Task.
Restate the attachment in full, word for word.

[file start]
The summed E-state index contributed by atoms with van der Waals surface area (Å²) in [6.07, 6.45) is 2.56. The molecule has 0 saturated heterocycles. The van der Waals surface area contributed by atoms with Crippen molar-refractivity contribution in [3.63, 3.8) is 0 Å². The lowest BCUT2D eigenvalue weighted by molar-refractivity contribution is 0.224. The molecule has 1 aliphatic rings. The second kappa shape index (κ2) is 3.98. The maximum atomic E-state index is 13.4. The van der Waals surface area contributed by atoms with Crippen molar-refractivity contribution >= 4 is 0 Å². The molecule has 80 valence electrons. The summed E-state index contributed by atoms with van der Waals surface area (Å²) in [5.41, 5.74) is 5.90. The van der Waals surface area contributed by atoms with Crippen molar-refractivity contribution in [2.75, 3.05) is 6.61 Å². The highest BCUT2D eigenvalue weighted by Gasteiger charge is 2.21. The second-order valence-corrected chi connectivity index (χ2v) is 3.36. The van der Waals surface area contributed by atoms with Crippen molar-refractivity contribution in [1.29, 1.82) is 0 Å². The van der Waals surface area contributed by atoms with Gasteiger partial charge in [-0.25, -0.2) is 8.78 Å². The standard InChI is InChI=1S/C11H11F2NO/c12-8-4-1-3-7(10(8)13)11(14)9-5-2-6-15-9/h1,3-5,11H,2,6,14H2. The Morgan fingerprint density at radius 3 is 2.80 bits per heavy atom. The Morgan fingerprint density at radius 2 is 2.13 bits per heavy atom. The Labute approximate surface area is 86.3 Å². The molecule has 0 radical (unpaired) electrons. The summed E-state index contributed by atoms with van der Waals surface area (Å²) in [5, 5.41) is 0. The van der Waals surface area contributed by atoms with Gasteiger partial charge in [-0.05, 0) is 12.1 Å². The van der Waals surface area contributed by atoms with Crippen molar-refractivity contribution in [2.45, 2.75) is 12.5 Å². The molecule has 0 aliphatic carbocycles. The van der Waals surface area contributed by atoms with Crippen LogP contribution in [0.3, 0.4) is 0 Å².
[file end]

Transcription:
The summed E-state index contributed by atoms with van der Waals surface area (Å²) in [6.07, 6.45) is 2.56. The molecule has 0 saturated heterocycles. The van der Waals surface area contributed by atoms with Crippen molar-refractivity contribution in [3.63, 3.8) is 0 Å². The lowest BCUT2D eigenvalue weighted by molar-refractivity contribution is 0.224. The molecule has 1 aliphatic rings. The second kappa shape index (κ2) is 3.98. The maximum atomic E-state index is 13.4. The van der Waals surface area contributed by atoms with Crippen molar-refractivity contribution >= 4 is 0 Å². The molecule has 80 valence electrons. The summed E-state index contributed by atoms with van der Waals surface area (Å²) in [5.41, 5.74) is 5.90. The van der Waals surface area contributed by atoms with Crippen molar-refractivity contribution in [2.75, 3.05) is 6.61 Å². The highest BCUT2D eigenvalue weighted by Gasteiger charge is 2.21. The second-order valence-corrected chi connectivity index (χ2v) is 3.36. The van der Waals surface area contributed by atoms with Crippen molar-refractivity contribution in [1.29, 1.82) is 0 Å². The van der Waals surface area contributed by atoms with Gasteiger partial charge in [-0.25, -0.2) is 8.78 Å². The standard InChI is InChI=1S/C11H11F2NO/c12-8-4-1-3-7(10(8)13)11(14)9-5-2-6-15-9/h1,3-5,11H,2,6,14H2. The Morgan fingerprint density at radius 3 is 2.80 bits per heavy atom. The Morgan fingerprint density at radius 2 is 2.13 bits per heavy atom. The Labute approximate surface area is 86.3 Å². The molecule has 0 radical (unpaired) electrons. The summed E-state index contributed by atoms with van der Waals surface area (Å²) in [5, 5.41) is 0. The van der Waals surface area contributed by atoms with Gasteiger partial charge in [-0.05, 0) is 12.1 Å². The van der Waals surface area contributed by atoms with Crippen molar-refractivity contribution in [2.45, 2.75) is 12.5 Å². The molecule has 0 aliphatic carbocycles. The van der Waals surface area contributed by atoms with Crippen LogP contribution in [0.3, 0.4) is 0 Å².